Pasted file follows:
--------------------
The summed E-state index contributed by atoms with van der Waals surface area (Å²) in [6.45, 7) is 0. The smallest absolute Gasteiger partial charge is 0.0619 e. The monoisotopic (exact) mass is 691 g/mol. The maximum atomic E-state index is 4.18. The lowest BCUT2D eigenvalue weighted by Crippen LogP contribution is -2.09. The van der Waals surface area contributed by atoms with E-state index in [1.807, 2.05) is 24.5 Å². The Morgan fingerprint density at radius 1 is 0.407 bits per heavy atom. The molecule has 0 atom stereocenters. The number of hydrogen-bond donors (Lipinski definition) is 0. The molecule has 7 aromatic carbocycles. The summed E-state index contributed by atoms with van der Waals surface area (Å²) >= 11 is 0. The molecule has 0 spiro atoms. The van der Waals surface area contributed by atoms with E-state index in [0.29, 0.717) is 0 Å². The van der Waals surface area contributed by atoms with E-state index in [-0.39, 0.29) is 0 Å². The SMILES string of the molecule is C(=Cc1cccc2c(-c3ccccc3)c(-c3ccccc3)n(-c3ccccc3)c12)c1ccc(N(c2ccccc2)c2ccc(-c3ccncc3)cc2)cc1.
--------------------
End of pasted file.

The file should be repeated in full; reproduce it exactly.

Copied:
The summed E-state index contributed by atoms with van der Waals surface area (Å²) in [6.45, 7) is 0. The smallest absolute Gasteiger partial charge is 0.0619 e. The monoisotopic (exact) mass is 691 g/mol. The maximum atomic E-state index is 4.18. The lowest BCUT2D eigenvalue weighted by Crippen LogP contribution is -2.09. The van der Waals surface area contributed by atoms with E-state index in [1.807, 2.05) is 24.5 Å². The Morgan fingerprint density at radius 1 is 0.407 bits per heavy atom. The molecule has 0 atom stereocenters. The number of hydrogen-bond donors (Lipinski definition) is 0. The molecule has 7 aromatic carbocycles. The summed E-state index contributed by atoms with van der Waals surface area (Å²) >= 11 is 0. The molecule has 0 spiro atoms. The van der Waals surface area contributed by atoms with E-state index in [0.29, 0.717) is 0 Å². The van der Waals surface area contributed by atoms with E-state index in [-0.39, 0.29) is 0 Å². The SMILES string of the molecule is C(=Cc1cccc2c(-c3ccccc3)c(-c3ccccc3)n(-c3ccccc3)c12)c1ccc(N(c2ccccc2)c2ccc(-c3ccncc3)cc2)cc1.